Presiding Judge Defends Much Maligned County Court Realignment Plan

SAN BERNARDINO (March 20)—San Bernardino County’s current presiding judge and immediate past assistant presiding judge this week said the scheduled realignment of the county court system in May is one that has been necessitated by the state drastically cutting back on court budgets and raiding the reserve funds county court administrators were previously allowed to maintain.
On March 19, the last full day of winter and less than two months before the opening of the new downtown San Bernardino Courthouse and the initiation of the realignment, Presiding Judge Marsha Slough, Judge Larry Allen, whose term as assistant presiding judge ended in January 2014 and San Bernardino County Court executive officer  Christina Volkers met with the Sentinel to provide a description of the realignment, explain the factors necessitating it and answer criticism that the move is a counterproductive change that will effectuate minimal cost savings while imposing on the residents of the county an insufferable burden by consolidating the various functions of the court in too few locations and requiring most residents to travel tremendous distances to access justice.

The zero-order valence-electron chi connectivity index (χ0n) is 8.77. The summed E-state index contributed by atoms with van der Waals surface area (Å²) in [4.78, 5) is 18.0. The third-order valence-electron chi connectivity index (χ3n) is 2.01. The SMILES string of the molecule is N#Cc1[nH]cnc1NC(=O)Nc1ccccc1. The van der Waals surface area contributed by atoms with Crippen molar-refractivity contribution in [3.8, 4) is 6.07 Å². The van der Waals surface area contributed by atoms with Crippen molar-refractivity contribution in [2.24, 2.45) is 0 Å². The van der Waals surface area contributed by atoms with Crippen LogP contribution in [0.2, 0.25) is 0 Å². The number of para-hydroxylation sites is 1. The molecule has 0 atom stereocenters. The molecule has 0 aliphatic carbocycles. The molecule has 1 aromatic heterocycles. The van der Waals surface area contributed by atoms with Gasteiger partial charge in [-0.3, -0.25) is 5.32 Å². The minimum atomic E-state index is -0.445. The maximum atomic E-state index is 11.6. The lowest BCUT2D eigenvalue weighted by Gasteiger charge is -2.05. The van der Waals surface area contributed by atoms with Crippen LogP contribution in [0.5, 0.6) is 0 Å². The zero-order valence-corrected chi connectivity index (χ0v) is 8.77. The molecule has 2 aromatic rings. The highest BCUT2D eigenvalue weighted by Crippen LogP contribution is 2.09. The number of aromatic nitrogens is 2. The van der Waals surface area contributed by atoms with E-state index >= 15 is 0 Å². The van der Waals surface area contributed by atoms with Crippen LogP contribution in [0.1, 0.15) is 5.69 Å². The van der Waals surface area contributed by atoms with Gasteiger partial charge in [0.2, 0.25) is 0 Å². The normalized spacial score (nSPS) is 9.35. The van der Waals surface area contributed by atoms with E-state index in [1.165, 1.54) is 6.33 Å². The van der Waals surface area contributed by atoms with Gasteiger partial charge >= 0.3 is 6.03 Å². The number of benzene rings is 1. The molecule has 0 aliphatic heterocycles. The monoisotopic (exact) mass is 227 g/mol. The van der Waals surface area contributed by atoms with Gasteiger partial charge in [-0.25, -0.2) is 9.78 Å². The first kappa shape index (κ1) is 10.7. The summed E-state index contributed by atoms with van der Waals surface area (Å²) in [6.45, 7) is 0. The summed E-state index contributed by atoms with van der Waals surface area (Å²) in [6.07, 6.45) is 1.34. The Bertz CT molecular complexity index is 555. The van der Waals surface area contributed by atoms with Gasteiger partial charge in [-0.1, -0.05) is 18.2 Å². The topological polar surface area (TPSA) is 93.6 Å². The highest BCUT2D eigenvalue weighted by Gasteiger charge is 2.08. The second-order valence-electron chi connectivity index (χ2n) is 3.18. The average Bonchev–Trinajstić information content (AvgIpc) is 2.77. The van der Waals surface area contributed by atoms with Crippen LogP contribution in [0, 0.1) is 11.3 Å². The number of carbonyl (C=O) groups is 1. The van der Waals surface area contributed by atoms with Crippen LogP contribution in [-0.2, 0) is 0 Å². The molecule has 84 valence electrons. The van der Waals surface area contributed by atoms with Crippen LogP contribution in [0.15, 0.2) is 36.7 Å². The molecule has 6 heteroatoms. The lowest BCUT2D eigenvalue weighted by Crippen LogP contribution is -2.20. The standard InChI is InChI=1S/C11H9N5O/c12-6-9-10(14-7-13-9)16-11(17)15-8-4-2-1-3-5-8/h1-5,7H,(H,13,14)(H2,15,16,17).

The makeover will include transferring all civil cases countywide to the new San Bernardino Justice Center, an eleven story edifice with 40 courtrooms now in the final stages of completion. In addition, San Bernardino district criminal cases, now being heard in the San Bernardino Central Courthouse built in 1927, will be tried in the new San Bernardino Justice Center.